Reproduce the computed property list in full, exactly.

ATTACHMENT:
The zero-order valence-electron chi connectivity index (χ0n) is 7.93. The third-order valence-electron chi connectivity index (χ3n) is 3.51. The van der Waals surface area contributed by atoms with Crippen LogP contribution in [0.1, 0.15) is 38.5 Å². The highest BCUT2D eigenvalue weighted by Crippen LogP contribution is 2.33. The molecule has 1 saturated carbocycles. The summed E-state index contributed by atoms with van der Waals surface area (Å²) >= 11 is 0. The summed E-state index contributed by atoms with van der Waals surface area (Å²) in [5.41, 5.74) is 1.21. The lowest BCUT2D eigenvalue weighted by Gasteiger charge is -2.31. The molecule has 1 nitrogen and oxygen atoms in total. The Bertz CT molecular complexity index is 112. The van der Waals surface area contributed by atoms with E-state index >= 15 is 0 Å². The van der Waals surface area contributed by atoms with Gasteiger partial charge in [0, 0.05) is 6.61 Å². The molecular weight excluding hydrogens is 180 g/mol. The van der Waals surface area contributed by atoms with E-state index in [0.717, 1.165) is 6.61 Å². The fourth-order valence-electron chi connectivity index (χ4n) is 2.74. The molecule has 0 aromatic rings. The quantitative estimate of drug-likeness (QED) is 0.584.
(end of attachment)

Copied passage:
The zero-order valence-electron chi connectivity index (χ0n) is 7.93. The third-order valence-electron chi connectivity index (χ3n) is 3.51. The van der Waals surface area contributed by atoms with Crippen LogP contribution in [0.1, 0.15) is 38.5 Å². The highest BCUT2D eigenvalue weighted by Crippen LogP contribution is 2.33. The molecule has 1 saturated carbocycles. The summed E-state index contributed by atoms with van der Waals surface area (Å²) >= 11 is 0. The summed E-state index contributed by atoms with van der Waals surface area (Å²) in [5.41, 5.74) is 1.21. The lowest BCUT2D eigenvalue weighted by Gasteiger charge is -2.31. The molecule has 1 nitrogen and oxygen atoms in total. The Bertz CT molecular complexity index is 112. The van der Waals surface area contributed by atoms with E-state index >= 15 is 0 Å². The van der Waals surface area contributed by atoms with Gasteiger partial charge in [0, 0.05) is 6.61 Å². The molecular weight excluding hydrogens is 180 g/mol. The van der Waals surface area contributed by atoms with E-state index in [0.717, 1.165) is 6.61 Å². The fourth-order valence-electron chi connectivity index (χ4n) is 2.74. The molecule has 0 aromatic rings. The quantitative estimate of drug-likeness (QED) is 0.584.